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Feather River Bulletin
Quincy, California
June 23, 2010     Feather River Bulletin
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June 23, 2010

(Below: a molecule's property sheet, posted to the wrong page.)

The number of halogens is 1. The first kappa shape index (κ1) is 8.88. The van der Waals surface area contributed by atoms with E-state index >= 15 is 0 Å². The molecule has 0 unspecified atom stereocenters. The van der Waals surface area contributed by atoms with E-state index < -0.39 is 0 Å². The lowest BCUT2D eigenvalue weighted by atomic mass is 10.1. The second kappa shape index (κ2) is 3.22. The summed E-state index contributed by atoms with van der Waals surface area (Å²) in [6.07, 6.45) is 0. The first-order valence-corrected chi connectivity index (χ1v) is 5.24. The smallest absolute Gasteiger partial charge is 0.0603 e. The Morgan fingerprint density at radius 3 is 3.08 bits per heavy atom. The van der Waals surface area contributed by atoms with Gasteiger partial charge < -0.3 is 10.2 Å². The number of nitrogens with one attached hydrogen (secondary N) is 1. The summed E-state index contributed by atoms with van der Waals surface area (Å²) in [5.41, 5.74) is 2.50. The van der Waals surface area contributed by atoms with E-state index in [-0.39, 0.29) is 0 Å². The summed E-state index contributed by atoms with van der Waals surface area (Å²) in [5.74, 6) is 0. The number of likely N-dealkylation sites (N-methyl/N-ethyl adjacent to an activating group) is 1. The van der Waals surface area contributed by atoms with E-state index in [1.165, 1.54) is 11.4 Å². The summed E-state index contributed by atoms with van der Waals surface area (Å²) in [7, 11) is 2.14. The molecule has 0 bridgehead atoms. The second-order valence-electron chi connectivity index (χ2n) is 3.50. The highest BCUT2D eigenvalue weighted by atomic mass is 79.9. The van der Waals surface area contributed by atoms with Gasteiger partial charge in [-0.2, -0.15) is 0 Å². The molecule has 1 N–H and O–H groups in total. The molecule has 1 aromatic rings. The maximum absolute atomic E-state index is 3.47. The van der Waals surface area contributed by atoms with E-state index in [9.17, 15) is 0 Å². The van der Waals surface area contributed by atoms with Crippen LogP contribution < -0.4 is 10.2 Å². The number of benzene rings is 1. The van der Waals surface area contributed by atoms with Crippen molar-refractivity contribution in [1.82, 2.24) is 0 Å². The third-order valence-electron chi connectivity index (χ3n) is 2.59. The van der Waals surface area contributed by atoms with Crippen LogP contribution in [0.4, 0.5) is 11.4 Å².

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Plumas County Grand Jury Report Page 10 take emergency fire protection staff and equipment to arrive at an incident. The second essential necessity in the saving of persons' property from structural fire is an immediately available emergency water supply. Current structural fire fighting vehicles here in Plumas County pump water at a rate of 1,000 gallons per minute and require sustained water flows approx- imating one hour to save a typical residential struc- ture; that would amount to a sustained water supply of 60,000 gallons per pumper truck. There was consensus among fire experts providing tes- timony that Plumas County could support one to five fire emergency services districts. Those fire and emer- gency service providers are needed to protect all parcels and structures within the County Clearly, increasing the number of districts is not what the experts have rec- ommended, nor would it be cost effective. Plumas County Fire Safe Council Individual wildland fires cause the most property destruction of all categories of fire emergencies. All Californians, as well as Plumas County residents, will not soon forget the Oakland Hills Inferno, the Malibu Canyons wildfires, or the very recent Angora Fire located in the South Lake Tahoe Basin that destroyed 309 residential and business structures. Etched in everyone's memories are those vivid televised images of block after block of destroyed buildings. Wildland fires occur in what has been termed a community-at- risk (CAR). All Plumas County communities are com- munities-at-risk. Typically homeowners prize these zones as they represent the aesthetically attractive midpoint between the edge of suburbia and most typ- ically beautiful forested areas. Hilly terrain offering premium vistas are frequently a distinct asset of a community-at-risk. Unfortunately, extreme fire haz- ards are commonly ignored by individuals purchasing property in these zones. Here in Plumas County one voluntary organization, the Fire Safe Council, has made tremendous strides by developing a model that mitigates the wildland fire danger inherent to all community-at-risk zones. The Grand Jury found that the use and enforcement of fire codes and standards varies depending on whether they are being applied to a structure (homes, outbuildings, and commercial buildings), to the area immediately surrounding a structure (defensible space, access roads, turnarounds, fuel tanks and emergency water for fighting fires) or to the nearby wlldlands (national and private forests as well as grasslands). In Plumas County, responsibility for prevention and mitigation of hazardous fire con- ditions in forests next to family residences belongs to the US Forest Service, if the forest is a national for- est. If the forest is privately owned, it is the respon- sibility of the landowner with the possibility of addi- tional assistance from a private, nongovernmental organization, the Plumas County Fire Safe Council. Thousands of Plumas County residents' homes are located in or next to forests, in what has been termed communities-at-risk. The overriding concern facing homeowners located in this environment is the threat of wildland fire. While the State of California has enacted legislation extending the defensible space perimeter requirement around homes from 30 to 100 feet, wildland fires represent an even greater threat than ever before to homeowners in forested areas. This is because most forests have not benefit- ed from naturally occurring, periodic forest fires that consumed naturally occurring fuels. This haz- ardous situation has been compounded as the num- ber of homes being built in the forest interface has rapidly increased during the last 10 to 15 years. During the past several years the Plumas County Fire Safe Council (PCFSC) has developed grant funded pro- jects that have served groups of homeowners, home- owners associations, and other groups in-mitigating or reducing the quantity of wildland fire fuels on our for- est floors. These projects thin forested areas, remove fire ladder vegetation that frequently leads to devastat- ing crown fires in addition to removing combustible materials that result in healthier, safer and more attractive forested areas. In summary, these projects provide a responsible alternative to periodic wildfires. The Mission Statement of the PCFSC is: To reduce the loss of natural and manmade resources caused by wildfire through Firewise community programs and pre-fire activities. The Council maintains an informa- tive webpage: Fire Services - CAL FIRE In round figures, two-thirds of the Plumas County land surface is part of the Plumas and Lassen National Forest. and Lassen Volcanic National Park; the remaining one-third is comprised of privately owned parcels of which a substantial majority are located in what California has designated as this county's State Responsibility Area (SRA). Exceptions to this classification are parcels within Local Responsibility Areas (LRA) that include the lands within the City Limits of Portola, a relatively large area surrounding Chester, two small areas of several blocks each located in Quincy, and small areas near the fire houses in Graeagle, Whitehawk, Beckwourth, and Chilcoot. Plumas County's SRA includes numer- ous approved subdivisions as well as privately owned forest production and agricultural parcels. The SRA and LRA designations were actually made by CAL FIRE on behalf of the State a number of years ago and every five years that agency is required to revisit and evaluate those classifications. Currently that every five-year evaluation is being implemented in this county. CAL FIRE is also fiscal- ly responsible for protection from and prevention of wildland fires including forested and agricultural lands as well as structures. Superficially it would appear to be a "good thing" that a majority of Plumas County residents' homes are located in designated SRNs. Statewide CAL FIRE has an outstanding reputation for its emergency fire protection services. CAL FIRE's presence in Plumas County is extreme- ly limited. CAL FIRE does not employ any emer- gency responders, nor does it house any firefighting equipment Within our county. The situation occurred almost 20 years ago in 1991 with the adop- tion of a "Cooperative Fire Management Agreement" (CFMA) between the US Forest Service and CAL FIRE. CAL FIRE traded off its Plumas County acreage emergency services responsibilities to the US Forest Service in exchange for acreage located somewhere else. The missions of the Federal and State agencies are quite different. The US Forest Service attempts to protect the national forests, while CAL FIRE protects forests and also provides structural fire protection in locales where it has an active presence. CAL FIRE does maintain a small administrative presence in Quincy; however, the reality of having a SRA designation is essentially meaningless for our county residents. In designated SRA's, CAL FIRE has the fiscal responsibility for provision of the following services: 1. Insure fire safe conditions, based on California State fire codes (4290 and 4291), including road construction, signage, access, vegetation clear- ance, turnarounds, fuels reduction and defensi- ble space, and water sources, by: Evaluation of plans for building permits and new developments Inspection of construction sites for new and remodeled homes Inspection and enforcement on properties with existing homes 2. Issuance and enforcement of burning permits. 3. Suppression of fires involving residences and other structures. 4. Suppression of fires in wildlands (grasslands and forests). 5. Repair of suppression related activity damage (e.g., spreading of dozer berms, installation of water bars, minor road repairs, minor fence repair, etc.) will be done as an integral part of overhaul/mop-up. 6. Operation of information and education pro- grams including: Red Flag Alerts, press releas- es regarding fire management and risk, Smokey Bear, and local education. CAL FIRE does not provide these services in Plumas County. CAL FIRE has'eight fire fighting units, located in other counties, which provide mutual support to the USFS, if needed, for fighting fires in the State Responsibility Areas in Plumas County, There are two in Lassen County (Susanville, Westwood); four in Butte County (Jarbo Gap, Feather Falls, Hart's Mill, Robinson Mill) and two in Yuba County (Dobbins and Loma Rica). The USFS has seven fire fighting units in Plumas National Forest that fight fires and carry out other CAL FIRE responsibilities in State Responsibility Areas in Plumas County: Challenge Work Center, Brush Creek Work Center, Strawberry Guard Station, Greenville Wnrk Center. Gansner Bar, Doyle Fire Station, and Boulder Creek Work Center.